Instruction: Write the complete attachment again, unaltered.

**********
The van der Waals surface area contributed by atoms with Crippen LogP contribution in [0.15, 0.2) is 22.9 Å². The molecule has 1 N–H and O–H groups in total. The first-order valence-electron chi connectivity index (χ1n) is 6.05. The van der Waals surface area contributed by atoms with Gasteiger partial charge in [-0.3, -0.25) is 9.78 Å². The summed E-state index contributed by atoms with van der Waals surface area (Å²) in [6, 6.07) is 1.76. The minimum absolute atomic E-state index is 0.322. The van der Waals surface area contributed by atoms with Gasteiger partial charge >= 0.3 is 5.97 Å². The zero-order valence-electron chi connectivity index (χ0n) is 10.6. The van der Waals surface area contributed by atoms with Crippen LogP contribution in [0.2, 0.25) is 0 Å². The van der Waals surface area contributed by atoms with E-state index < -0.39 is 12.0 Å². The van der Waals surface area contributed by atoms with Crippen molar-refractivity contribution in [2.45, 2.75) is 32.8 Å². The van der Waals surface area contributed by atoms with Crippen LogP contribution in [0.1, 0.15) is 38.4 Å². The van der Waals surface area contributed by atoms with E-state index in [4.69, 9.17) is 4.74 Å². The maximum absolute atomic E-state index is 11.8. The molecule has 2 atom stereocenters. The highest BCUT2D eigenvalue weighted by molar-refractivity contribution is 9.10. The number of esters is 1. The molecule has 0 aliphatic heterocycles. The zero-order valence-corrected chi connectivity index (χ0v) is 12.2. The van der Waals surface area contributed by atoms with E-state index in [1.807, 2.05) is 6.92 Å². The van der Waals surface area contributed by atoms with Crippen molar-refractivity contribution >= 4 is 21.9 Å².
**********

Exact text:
The van der Waals surface area contributed by atoms with Crippen LogP contribution in [0.15, 0.2) is 22.9 Å². The molecule has 1 N–H and O–H groups in total. The first-order valence-electron chi connectivity index (χ1n) is 6.05. The van der Waals surface area contributed by atoms with Gasteiger partial charge in [-0.3, -0.25) is 9.78 Å². The summed E-state index contributed by atoms with van der Waals surface area (Å²) in [6, 6.07) is 1.76. The minimum absolute atomic E-state index is 0.322. The van der Waals surface area contributed by atoms with Gasteiger partial charge >= 0.3 is 5.97 Å². The zero-order valence-electron chi connectivity index (χ0n) is 10.6. The van der Waals surface area contributed by atoms with Crippen LogP contribution in [0.2, 0.25) is 0 Å². The van der Waals surface area contributed by atoms with E-state index < -0.39 is 12.0 Å². The van der Waals surface area contributed by atoms with Crippen molar-refractivity contribution in [2.45, 2.75) is 32.8 Å². The van der Waals surface area contributed by atoms with Crippen LogP contribution in [0.1, 0.15) is 38.4 Å². The van der Waals surface area contributed by atoms with E-state index in [4.69, 9.17) is 4.74 Å². The maximum absolute atomic E-state index is 11.8. The molecule has 2 atom stereocenters. The highest BCUT2D eigenvalue weighted by molar-refractivity contribution is 9.10. The number of esters is 1. The molecule has 0 aliphatic heterocycles. The zero-order valence-corrected chi connectivity index (χ0v) is 12.2. The van der Waals surface area contributed by atoms with E-state index in [1.807, 2.05) is 6.92 Å². The van der Waals surface area contributed by atoms with Crippen molar-refractivity contribution >= 4 is 21.9 Å².